Given a set $ 𝑁=\{𝑎_1,⋯,𝑎_𝑛\}$ where all $ 𝑎_𝑖$ s are rational positive numbers and $ \sum_{i\in N}a_i=1$ , find a subset 𝑆⊆𝑁 such that $ (\sqrt{2\sum_{i\in S}a_i}-1)^2$ is minimized. Does the appearance of √ make the problem ill-defined with regrading to complexity? If well-defined, it is NP-hard, right?

# Tag: welldefined

## For which tempered distributions is the fractional derivative well-defined?

Let $ \gamma \geq 0$ and consider the fractional derivative operator defined in Fourier domain by $ $ \mathcal{F} \{\mathrm{D}^{\gamma} \varphi \} (\omega) = (\mathrm{i} \omega)^{\gamma} \mathcal{F}\{\varphi\} (\omega),$ $ where $ \varphi \in \mathcal{S}(\mathbb{R})$ is a smooth and rapidly decaying function.

Of course, the definition can be extended to much more functions than $ \varphi \in \mathcal{S}(\mathbb{R})$ , including some, but not all, tempered distributions. It is for instance possible to extend $ \mathrm{D}^{\gamma}$ to any compactly supported distribution (as for any convolution operator from $ \mathcal{S}(\mathbb{R})$ to $ \mathcal{S}'(\mathbb{R})$ ).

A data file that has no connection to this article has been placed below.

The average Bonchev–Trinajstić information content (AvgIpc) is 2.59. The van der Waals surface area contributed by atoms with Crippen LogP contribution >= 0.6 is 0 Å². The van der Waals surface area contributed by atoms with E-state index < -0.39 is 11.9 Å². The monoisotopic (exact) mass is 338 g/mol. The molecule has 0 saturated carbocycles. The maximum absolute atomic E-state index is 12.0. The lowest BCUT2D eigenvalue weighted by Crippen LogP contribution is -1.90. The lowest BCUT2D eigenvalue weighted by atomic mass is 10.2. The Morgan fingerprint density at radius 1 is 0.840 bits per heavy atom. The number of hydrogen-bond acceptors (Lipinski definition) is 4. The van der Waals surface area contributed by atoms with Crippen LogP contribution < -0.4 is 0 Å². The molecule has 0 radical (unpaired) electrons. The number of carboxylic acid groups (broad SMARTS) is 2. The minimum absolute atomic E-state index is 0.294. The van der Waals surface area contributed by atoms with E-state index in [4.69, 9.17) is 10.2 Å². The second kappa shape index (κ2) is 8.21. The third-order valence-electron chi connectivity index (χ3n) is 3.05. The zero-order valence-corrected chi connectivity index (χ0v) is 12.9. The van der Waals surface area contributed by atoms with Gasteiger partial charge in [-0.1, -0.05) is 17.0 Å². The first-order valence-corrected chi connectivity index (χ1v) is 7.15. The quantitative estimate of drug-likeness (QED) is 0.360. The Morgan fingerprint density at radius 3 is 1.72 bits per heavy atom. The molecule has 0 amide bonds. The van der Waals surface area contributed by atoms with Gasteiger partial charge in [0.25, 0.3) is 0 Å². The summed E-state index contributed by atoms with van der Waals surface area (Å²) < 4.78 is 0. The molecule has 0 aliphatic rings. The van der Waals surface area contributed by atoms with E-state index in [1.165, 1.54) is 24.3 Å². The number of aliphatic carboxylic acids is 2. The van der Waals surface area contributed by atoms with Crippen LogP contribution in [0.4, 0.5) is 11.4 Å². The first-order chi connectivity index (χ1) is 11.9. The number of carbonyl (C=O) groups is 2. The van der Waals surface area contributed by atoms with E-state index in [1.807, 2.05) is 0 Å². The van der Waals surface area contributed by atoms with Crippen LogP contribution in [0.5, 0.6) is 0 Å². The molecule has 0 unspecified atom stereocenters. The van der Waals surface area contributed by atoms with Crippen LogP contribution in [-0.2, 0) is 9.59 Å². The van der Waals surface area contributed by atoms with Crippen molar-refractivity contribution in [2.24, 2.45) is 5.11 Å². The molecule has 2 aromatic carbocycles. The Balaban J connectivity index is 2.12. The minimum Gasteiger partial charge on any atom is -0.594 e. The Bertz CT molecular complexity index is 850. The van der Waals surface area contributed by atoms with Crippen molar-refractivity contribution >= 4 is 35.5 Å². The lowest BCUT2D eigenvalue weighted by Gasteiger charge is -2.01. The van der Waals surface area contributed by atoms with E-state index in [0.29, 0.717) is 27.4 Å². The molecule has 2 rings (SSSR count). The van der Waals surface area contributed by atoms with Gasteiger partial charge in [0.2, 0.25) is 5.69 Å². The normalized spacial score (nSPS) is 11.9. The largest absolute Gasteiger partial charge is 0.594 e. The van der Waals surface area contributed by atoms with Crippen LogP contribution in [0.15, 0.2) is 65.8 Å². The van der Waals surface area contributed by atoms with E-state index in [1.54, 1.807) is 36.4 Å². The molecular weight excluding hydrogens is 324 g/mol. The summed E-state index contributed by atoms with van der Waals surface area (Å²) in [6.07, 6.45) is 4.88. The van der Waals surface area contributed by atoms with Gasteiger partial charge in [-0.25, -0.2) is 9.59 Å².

My question is the following: Is there a good notion of the “domain of definition” of the operator $ \mathrm{D}^{\gamma}$ , understood as the largest topological vector space $ \mathcal{S}(\mathbb{R}) \subseteq \mathcal{X} \subseteq \mathcal{S}'(\mathbb{R})$ such that $ \mathrm{D}^{\gamma} : \mathcal{X} \rightarrow \mathcal{S}'(\mathbb{R})$ is well-defined and continuous? Or at least, if the question is somehow meaningless, any natural construction that will include many tempered distributions in a satisfactory* manner?

*To give a bit of context, I am especially interested by the fractional case where $ \gamma \notin \mathbb{N}$ . The question is obvious for $ \gamma = n \in \mathbb{N}$ , since one can select $ \mathcal{X} = \mathcal{S}'(\mathbb{R})$ . However. when $ \gamma$ is purely fractional, there is no hope to define the product $ (\mathrm{i} \omega)^{\gamma} \mathcal{F}\{u\} (\omega)$ when $ u \in \mathcal{S}'(\mathbb{R})$ is too irregular around the origin, which means morally that $ u$ growth too fast at infinity. “In a satisfactory manner” would be a way of specifying properly a good “growth property” of $ u \in \mathcal{X}$ .